The Stack Overflow podcast is back! Listen to an interview with our new CEO.

Hot answers tagged

18

I'd suggest your B340A diode is avalanching since you are far exceeding its reverse voltage rating. The diode must standoff the voltage you generate, so you need a voltage rating above your capacitor voltage. I'd use something in the 75-100 volt range, and perhaps an ES07B would suffice.


12

I believe you are exceeding the peak inverse voltage (PRV) rating of D4, the 40 V Schottky diode. During your switching cycle when the SW pin on the 2586 goes to 0 V, D4 becomes reverse biased due to the level at the output at the top of C34. With the output set to 57 V, this exceeds the 40 V reverse rating of D4. This can only be ...


10

There are rectifier stacks that can handle (say) 100kV. Forward voltage might be 120V meaning that they're 100+ individual diodes in series. Here is some data from a random Chinese supplier (no experience with those guys, but it should give you an idea):


9

1) Indeed a suitable transformer to make the 160 VAC will be hard to find. And because almost no one needs 160 VAC it will be expensive. If you were not a newbee in EE I could suggest a 120 V to 40 V transformer and then connecting the secondary in series with AC mains but that needs you to be aware of the dangers of doing this so I didn't suggest this. 2) ...


6

I can suggest two approaches: You may be able to purchase a 1:1 isolation transformer that is rated at the current level that you need and then remove some of the turns from one of the windings. This would have to be done very carefully to maintain the insulation integrity of the high voltage transformer and would only really be applicable for a one-off ...


5

Pin 2 is not grounded so it does not work.


4

Yes you can use a boost converter. This would be difficult design that required experience. 3.3V requires carefully choosing the MOSFET for threshold levels, most logic level MOSFETS really want 4.5V. 8A of current will produce a lot of heat in a diode so you will need a heatsink and probably a fan. The loop formed by the MOSFET, diode, and output ...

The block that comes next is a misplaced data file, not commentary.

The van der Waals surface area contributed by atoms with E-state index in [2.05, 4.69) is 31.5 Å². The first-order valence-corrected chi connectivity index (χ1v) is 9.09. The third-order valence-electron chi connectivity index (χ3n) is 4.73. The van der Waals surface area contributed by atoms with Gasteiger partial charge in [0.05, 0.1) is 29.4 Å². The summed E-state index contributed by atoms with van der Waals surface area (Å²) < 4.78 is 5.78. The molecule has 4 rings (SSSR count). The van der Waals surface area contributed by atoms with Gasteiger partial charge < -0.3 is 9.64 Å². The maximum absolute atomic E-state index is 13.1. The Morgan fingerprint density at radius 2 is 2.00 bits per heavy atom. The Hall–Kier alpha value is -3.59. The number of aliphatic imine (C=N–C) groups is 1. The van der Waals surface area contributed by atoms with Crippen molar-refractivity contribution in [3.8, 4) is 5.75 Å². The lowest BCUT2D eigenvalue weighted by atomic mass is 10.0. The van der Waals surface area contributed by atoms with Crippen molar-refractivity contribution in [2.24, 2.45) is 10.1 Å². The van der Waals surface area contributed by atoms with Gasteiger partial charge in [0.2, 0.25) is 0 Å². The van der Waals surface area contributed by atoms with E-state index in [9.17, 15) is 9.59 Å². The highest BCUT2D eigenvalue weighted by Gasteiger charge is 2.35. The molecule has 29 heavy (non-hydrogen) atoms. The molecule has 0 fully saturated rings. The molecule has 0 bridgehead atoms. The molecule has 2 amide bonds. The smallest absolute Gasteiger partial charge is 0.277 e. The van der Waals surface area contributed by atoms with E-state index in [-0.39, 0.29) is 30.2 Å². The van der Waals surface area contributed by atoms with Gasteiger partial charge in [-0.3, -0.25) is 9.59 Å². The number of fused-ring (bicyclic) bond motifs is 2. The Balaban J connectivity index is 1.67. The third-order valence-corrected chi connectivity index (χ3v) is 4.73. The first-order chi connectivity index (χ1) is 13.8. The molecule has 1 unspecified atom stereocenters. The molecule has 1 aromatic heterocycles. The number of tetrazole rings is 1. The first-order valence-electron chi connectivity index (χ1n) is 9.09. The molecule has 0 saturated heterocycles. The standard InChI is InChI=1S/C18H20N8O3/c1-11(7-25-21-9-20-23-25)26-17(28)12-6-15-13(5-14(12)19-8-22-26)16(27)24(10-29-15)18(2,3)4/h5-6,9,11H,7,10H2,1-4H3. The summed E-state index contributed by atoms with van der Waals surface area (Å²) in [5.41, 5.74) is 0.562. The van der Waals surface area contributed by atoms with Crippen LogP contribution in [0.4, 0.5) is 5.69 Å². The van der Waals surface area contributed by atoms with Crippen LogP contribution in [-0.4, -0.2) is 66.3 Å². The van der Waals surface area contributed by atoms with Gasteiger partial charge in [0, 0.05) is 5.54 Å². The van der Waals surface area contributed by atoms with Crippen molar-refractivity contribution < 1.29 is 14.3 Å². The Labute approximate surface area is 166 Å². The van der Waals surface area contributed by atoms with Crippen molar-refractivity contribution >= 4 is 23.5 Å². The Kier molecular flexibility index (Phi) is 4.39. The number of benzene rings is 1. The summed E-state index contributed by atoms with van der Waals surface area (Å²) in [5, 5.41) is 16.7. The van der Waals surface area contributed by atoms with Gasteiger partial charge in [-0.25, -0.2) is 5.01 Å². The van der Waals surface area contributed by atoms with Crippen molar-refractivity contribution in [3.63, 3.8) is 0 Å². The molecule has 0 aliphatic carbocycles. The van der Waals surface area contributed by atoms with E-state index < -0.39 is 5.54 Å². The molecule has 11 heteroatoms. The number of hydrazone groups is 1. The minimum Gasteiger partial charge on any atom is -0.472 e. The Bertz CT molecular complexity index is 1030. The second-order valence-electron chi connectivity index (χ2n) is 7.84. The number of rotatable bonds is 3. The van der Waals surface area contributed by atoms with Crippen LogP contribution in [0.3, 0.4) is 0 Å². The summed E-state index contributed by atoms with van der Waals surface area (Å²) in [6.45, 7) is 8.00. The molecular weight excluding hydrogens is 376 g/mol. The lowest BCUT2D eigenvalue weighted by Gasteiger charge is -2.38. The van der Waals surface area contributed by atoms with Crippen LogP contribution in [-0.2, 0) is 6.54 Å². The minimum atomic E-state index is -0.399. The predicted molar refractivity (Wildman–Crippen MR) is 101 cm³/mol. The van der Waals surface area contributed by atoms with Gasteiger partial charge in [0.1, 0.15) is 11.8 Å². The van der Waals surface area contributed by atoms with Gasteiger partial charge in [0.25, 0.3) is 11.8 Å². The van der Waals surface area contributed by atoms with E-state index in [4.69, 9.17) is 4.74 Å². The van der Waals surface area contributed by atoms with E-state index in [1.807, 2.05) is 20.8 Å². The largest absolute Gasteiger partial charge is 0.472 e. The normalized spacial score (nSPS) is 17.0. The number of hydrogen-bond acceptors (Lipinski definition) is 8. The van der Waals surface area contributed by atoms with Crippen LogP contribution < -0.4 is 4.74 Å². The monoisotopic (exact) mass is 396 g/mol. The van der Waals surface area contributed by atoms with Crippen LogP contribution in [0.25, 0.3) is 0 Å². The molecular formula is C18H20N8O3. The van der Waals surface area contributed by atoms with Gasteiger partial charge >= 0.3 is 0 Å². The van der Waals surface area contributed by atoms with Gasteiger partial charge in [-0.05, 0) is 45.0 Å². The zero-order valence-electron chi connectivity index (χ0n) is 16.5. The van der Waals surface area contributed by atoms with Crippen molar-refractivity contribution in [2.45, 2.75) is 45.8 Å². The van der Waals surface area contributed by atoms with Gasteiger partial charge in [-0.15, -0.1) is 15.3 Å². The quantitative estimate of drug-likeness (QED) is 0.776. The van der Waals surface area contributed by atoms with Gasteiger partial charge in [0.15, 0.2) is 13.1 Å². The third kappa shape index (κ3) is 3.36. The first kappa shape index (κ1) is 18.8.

4

Convert 3v to 5v very high amperage using boost converter If the input voltage is 3 volts and the inductor is 3 mH and the switching cycle is 15.625 us (inverse of 64 kHz) then the maximum switched current into the inductor at near enough 100% duty cycle is 3 volts x 15.625 us / 3 mH = 15.625 mA. This clearly and obviously is the DCM (discontinuous ...


4

There is no circuit schematic on the web page you linked but it seems that there are no active electronics in the lamps and that the LEDs are wired in some sort of series combination to run directly from the mains. Figure 1. Phase-controlled triac dimmer waveform. By varying the turn-on point from 0° to 180° on each half-cycle the voltage can be reduced ...


4

The switching controller 'knows' when current should flow, so it is indeed possible to replace the diode with a MOSFET that is switched on at the correct time. This feature is called "synchronous rectification". For example, this is how it is implemented in the TPS61322 (the inductor is connected to the SW pin): However, most chips do not have integrated ...


4

Only for about half a mains cycle. ie NO. Even running a 60 Hz mains transformer on 50 Hz causes it to run hot (ask me how I know) due to increased magnetising current. Power transformers are designed to use the core iron well (except i very special cases) and magnetising current is arranged to flux the core to the point on the BH curve where the core is ...


3

A relay (solid-state relay or FET) is the best way to switch high voltage from low voltage. Arduino has low current output not meant to do what you're describing. It's not possible. Use a relay or a FET. It is even safer to use an optocoupler for isolation.


3

If you are having to ask then be clear that you are not qualified to carry out the work. If you are seeking understanding so that you can request a quotation for someone qualified to do the work then: \$ V_{L-N} = \frac {V_{L-L}}{\sqrt 3} = \frac {208}{1.73} = 120 \ \mathrm V\$ so, yes, that will work. Generally the supply should be able to take an ...


3

For the boost to be in steady-state the inductor current delta (ramp up) during the on time has to equal the inductor current delta (ramp down) in the off time. Let's assume Vd is the input voltage and Vo the output voltage, and the diode is ideal. simulate this circuit – Schematic created using CircuitLab Rearrange your equation $$Vd * tOn + (Vd - ...


3

No-one can know what will happen to your module in that case. That's because from "Update 2" in my answer on a previous question about the same "XY-016" module, there is evidence of multiple different MT3608 clone ICs being used on those modules. The behaviour could be different depending on the specific clone that you have. Either don't risk it (which is ...


2